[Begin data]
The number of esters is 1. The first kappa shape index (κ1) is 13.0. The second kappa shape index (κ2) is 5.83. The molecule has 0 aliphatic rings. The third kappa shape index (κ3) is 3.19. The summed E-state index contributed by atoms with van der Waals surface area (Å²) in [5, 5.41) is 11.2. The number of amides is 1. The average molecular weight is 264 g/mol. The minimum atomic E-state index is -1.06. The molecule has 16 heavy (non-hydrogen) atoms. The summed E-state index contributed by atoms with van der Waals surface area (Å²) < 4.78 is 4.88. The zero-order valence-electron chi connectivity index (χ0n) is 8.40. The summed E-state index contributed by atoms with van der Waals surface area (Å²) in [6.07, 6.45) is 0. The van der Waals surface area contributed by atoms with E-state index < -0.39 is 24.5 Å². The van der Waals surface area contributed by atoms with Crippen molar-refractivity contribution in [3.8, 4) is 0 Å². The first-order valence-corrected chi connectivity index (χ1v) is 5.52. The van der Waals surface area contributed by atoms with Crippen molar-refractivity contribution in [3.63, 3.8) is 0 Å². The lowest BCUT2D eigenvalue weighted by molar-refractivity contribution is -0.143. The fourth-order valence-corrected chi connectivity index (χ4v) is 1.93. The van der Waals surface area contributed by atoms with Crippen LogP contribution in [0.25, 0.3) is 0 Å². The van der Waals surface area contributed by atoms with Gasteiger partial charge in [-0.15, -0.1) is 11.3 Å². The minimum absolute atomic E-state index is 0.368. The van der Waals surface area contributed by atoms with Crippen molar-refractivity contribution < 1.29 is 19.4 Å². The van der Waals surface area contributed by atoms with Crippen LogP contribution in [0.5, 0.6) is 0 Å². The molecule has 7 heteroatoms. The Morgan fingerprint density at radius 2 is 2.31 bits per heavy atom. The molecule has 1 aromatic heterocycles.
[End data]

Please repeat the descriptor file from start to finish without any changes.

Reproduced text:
The number of esters is 1. The first kappa shape index (κ1) is 13.0. The second kappa shape index (κ2) is 5.83. The molecule has 0 aliphatic rings. The third kappa shape index (κ3) is 3.19. The summed E-state index contributed by atoms with van der Waals surface area (Å²) in [5, 5.41) is 11.2. The number of amides is 1. The average molecular weight is 264 g/mol. The minimum atomic E-state index is -1.06. The molecule has 16 heavy (non-hydrogen) atoms. The summed E-state index contributed by atoms with van der Waals surface area (Å²) < 4.78 is 4.88. The zero-order valence-electron chi connectivity index (χ0n) is 8.40. The summed E-state index contributed by atoms with van der Waals surface area (Å²) in [6.07, 6.45) is 0. The van der Waals surface area contributed by atoms with E-state index < -0.39 is 24.5 Å². The van der Waals surface area contributed by atoms with Crippen molar-refractivity contribution in [3.8, 4) is 0 Å². The first-order valence-corrected chi connectivity index (χ1v) is 5.52. The van der Waals surface area contributed by atoms with Crippen molar-refractivity contribution in [3.63, 3.8) is 0 Å². The lowest BCUT2D eigenvalue weighted by molar-refractivity contribution is -0.143. The fourth-order valence-corrected chi connectivity index (χ4v) is 1.93. The van der Waals surface area contributed by atoms with Crippen LogP contribution in [0.25, 0.3) is 0 Å². The van der Waals surface area contributed by atoms with Gasteiger partial charge in [-0.15, -0.1) is 11.3 Å². The minimum absolute atomic E-state index is 0.368. The van der Waals surface area contributed by atoms with Crippen molar-refractivity contribution < 1.29 is 19.4 Å². The van der Waals surface area contributed by atoms with Crippen LogP contribution in [0.5, 0.6) is 0 Å². The molecule has 7 heteroatoms. The Morgan fingerprint density at radius 2 is 2.31 bits per heavy atom. The molecule has 1 aromatic heterocycles.